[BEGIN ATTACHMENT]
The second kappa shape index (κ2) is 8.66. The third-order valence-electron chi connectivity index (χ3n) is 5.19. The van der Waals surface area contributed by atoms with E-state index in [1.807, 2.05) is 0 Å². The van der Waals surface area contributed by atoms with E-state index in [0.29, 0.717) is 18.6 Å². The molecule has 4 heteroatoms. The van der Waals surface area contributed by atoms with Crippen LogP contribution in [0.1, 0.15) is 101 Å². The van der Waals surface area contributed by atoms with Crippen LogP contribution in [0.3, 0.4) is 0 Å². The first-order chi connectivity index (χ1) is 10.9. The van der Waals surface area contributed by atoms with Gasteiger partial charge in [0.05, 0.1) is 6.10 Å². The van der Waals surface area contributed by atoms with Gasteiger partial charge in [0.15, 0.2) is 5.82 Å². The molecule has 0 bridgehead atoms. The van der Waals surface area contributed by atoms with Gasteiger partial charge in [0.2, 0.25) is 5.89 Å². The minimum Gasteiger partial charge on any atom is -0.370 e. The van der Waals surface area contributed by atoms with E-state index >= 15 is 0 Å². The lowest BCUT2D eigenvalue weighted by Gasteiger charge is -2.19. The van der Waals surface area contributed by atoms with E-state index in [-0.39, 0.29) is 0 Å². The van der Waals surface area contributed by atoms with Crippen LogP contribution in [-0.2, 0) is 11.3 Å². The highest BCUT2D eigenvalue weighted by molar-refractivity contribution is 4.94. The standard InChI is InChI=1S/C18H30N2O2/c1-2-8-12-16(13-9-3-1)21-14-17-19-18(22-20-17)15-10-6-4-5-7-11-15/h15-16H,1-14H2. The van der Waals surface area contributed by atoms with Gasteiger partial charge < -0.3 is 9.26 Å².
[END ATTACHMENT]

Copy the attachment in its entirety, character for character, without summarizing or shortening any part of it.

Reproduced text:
The second kappa shape index (κ2) is 8.66. The third-order valence-electron chi connectivity index (χ3n) is 5.19. The van der Waals surface area contributed by atoms with E-state index in [1.807, 2.05) is 0 Å². The van der Waals surface area contributed by atoms with E-state index in [0.29, 0.717) is 18.6 Å². The molecule has 4 heteroatoms. The van der Waals surface area contributed by atoms with Crippen LogP contribution in [0.1, 0.15) is 101 Å². The van der Waals surface area contributed by atoms with Crippen LogP contribution in [0.3, 0.4) is 0 Å². The first-order chi connectivity index (χ1) is 10.9. The van der Waals surface area contributed by atoms with Gasteiger partial charge in [0.05, 0.1) is 6.10 Å². The van der Waals surface area contributed by atoms with Gasteiger partial charge in [0.15, 0.2) is 5.82 Å². The molecule has 0 bridgehead atoms. The van der Waals surface area contributed by atoms with Gasteiger partial charge in [0.2, 0.25) is 5.89 Å². The minimum Gasteiger partial charge on any atom is -0.370 e. The van der Waals surface area contributed by atoms with E-state index >= 15 is 0 Å². The lowest BCUT2D eigenvalue weighted by Gasteiger charge is -2.19. The van der Waals surface area contributed by atoms with E-state index in [-0.39, 0.29) is 0 Å². The van der Waals surface area contributed by atoms with Crippen LogP contribution in [-0.2, 0) is 11.3 Å². The highest BCUT2D eigenvalue weighted by molar-refractivity contribution is 4.94. The standard InChI is InChI=1S/C18H30N2O2/c1-2-8-12-16(13-9-3-1)21-14-17-19-18(22-20-17)15-10-6-4-5-7-11-15/h15-16H,1-14H2. The van der Waals surface area contributed by atoms with Gasteiger partial charge < -0.3 is 9.26 Å².